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Understanding the association between diet quality and cardiometabolic risk by education level is important for preventing increased cardiometabolic risk in the Mexican population, especially considering pre-existing disparities in diet quality. The present study examined the cross-sectional association of overall diet quality with cardiometabolic risk, overall and by education level, among Mexican men and women.
Cardiometabolic risk was defined by using biomarkers and diet quality by the Mexican Diet Quality Index. We computed sex-specific multivariable logistic regression models.
Mexican men (n 634) and women (n 875) participating in the Mexican National Health and Nutrition Survey 2012.
We did not find associations of diet quality with cardiometabolic risk factors in the total sample or in men by education level. However, we observed that for each 10-unit increase in the dietary quality score, the odds of diabetes risk in women with no reading/writing skills was 0·47 (95 % CI 0·26, 0·85) relative to the odds in women with ≥10 years of school (referent). Similarly, for each 10-unit increase of the dietary quality score, the odds of having three v. no lipid biomarker level beyond the risk threshold in lower-educated women was 0·27 (95 % CI 0·12, 0·63) relative to the odds in higher-educated women.
Diet quality has a stronger protective association with some cardiometabolic disease risk factors for lower- than higher-educated Mexican women, but no association with cardiometabolic disease risk factors among men. Future research will be needed to understand what diet factors could be influencing the cardiometabolic disease risk disparities in this population.
The present study evaluated the association of two measures of diet quality
with BMI and waist circumference (WC), overall and by education level, among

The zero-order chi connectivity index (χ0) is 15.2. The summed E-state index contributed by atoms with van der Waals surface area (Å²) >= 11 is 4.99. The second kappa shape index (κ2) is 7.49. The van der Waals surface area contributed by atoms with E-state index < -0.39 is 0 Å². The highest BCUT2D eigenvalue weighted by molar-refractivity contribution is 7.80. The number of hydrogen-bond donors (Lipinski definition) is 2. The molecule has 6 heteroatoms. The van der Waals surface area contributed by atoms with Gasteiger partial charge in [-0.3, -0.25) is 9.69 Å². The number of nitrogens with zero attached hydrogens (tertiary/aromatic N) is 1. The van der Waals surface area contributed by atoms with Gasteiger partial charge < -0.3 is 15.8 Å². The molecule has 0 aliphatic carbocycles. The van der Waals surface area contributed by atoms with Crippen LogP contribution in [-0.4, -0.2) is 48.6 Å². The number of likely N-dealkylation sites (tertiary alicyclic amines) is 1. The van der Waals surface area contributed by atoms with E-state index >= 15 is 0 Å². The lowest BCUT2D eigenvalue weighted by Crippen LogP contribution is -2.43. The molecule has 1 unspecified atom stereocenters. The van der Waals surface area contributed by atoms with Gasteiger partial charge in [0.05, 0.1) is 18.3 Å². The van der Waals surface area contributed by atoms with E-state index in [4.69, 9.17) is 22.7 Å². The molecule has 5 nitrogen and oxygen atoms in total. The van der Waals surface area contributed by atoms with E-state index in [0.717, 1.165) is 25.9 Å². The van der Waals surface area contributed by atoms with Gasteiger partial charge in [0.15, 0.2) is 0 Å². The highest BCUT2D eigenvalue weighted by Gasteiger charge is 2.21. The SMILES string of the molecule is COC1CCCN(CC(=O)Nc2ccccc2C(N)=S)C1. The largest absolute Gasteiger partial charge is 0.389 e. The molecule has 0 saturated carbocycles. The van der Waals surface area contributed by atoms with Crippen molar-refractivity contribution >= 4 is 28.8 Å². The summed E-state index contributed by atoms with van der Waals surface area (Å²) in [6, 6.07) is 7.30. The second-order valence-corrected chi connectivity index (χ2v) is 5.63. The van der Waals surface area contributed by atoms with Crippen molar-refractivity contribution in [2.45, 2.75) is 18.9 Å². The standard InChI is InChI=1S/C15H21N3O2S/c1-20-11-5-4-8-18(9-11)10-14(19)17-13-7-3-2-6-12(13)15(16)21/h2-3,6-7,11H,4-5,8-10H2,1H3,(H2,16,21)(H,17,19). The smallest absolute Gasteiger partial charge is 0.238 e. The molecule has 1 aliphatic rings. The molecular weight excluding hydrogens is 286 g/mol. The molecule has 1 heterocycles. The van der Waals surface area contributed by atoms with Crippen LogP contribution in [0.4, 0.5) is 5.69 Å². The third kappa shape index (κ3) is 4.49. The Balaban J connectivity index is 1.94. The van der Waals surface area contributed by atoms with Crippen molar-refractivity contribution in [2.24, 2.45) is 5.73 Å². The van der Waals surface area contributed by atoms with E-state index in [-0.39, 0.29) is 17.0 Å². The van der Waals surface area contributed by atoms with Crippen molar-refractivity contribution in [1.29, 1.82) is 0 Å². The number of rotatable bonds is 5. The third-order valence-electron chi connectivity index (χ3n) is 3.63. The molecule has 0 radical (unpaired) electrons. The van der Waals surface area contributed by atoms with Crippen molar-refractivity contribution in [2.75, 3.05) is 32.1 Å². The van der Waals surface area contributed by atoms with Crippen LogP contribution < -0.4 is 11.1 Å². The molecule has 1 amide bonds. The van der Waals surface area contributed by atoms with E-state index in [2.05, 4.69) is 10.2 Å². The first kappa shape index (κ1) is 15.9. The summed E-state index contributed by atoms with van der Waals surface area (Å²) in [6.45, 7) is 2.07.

Mexican men and women.
We constructed two a priori indices of diet quality, the
Mexican Diet Quality Index (MxDQI) and the Mexican Alternate Healthy Eating
Index (MxAHEI), which we examined relative to BMI and WC. We computed
sex-specific multivariable linear regression models for the total sample and
by education level.
Mexican men (n 954) and women (n 1356)
participating in the Mexican National Health and Nutrition Survey 2012.
Total dietary scores were not associated with BMI in men and women, but total
MxDQI was inversely associated with WC in men (−0·10, 95 % CI
−0·20, −0·004 cm). We also found that some
results differed by education level in men. For men with the lowest
education level, a one-unit increase in total MxDQI and MxAHEI score was
associated with a mean reduction in BMI of 0·11 (95 % CI
−0·18, 0·04) and 0·18 (95 % CI
−0·25, −0·10) kg/m2, respectively.
Likewise, a one-unit increase in total MxDQI and MxAHEI score was associated
with a mean change in WC of −0·30 (95 % CI
−0·49, −0·11) and −0·53 (95 % CI
−0·75, −0·30) cm, respectively, in men with the
lowest level of education. In women, the association of diet quality scores
with BMI and WC was not different by education level.
Our findings suggest that a higher diet quality in men with low but not high
education is associated with lower BMI and WC.
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